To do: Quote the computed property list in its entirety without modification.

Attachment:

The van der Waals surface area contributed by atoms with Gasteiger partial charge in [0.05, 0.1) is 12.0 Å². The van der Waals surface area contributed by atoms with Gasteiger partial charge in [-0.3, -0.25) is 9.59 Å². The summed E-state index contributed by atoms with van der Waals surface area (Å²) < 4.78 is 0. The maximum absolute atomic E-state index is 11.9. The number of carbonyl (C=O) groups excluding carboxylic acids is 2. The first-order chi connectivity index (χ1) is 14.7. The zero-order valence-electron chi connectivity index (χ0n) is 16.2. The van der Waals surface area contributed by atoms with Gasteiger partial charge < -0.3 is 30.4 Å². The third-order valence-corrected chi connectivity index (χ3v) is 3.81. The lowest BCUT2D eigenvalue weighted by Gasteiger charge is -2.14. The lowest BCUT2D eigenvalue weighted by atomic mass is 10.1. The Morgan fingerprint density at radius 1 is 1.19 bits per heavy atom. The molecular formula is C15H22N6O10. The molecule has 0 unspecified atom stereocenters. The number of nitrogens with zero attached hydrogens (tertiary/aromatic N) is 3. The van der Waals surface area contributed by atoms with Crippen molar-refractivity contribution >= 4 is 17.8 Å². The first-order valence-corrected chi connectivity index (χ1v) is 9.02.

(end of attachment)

The van der Waals surface area contributed by atoms with Gasteiger partial charge in [0.05, 0.1) is 12.0 Å². The van der Waals surface area contributed by atoms with Gasteiger partial charge in [-0.3, -0.25) is 9.59 Å². The summed E-state index contributed by atoms with van der Waals surface area (Å²) < 4.78 is 0. The maximum absolute atomic E-state index is 11.9. The number of carbonyl (C=O) groups excluding carboxylic acids is 2. The first-order chi connectivity index (χ1) is 14.7. The zero-order valence-electron chi connectivity index (χ0n) is 16.2. The van der Waals surface area contributed by atoms with Gasteiger partial charge < -0.3 is 30.4 Å². The third-order valence-corrected chi connectivity index (χ3v) is 3.81. The lowest BCUT2D eigenvalue weighted by Gasteiger charge is -2.14. The lowest BCUT2D eigenvalue weighted by atomic mass is 10.1. The Morgan fingerprint density at radius 1 is 1.19 bits per heavy atom. The molecular formula is C15H22N6O10. The molecule has 0 unspecified atom stereocenters. The number of nitrogens with zero attached hydrogens (tertiary/aromatic N) is 3. The van der Waals surface area contributed by atoms with Crippen molar-refractivity contribution >= 4 is 17.8 Å². The first-order valence-corrected chi connectivity index (χ1v) is 9.02.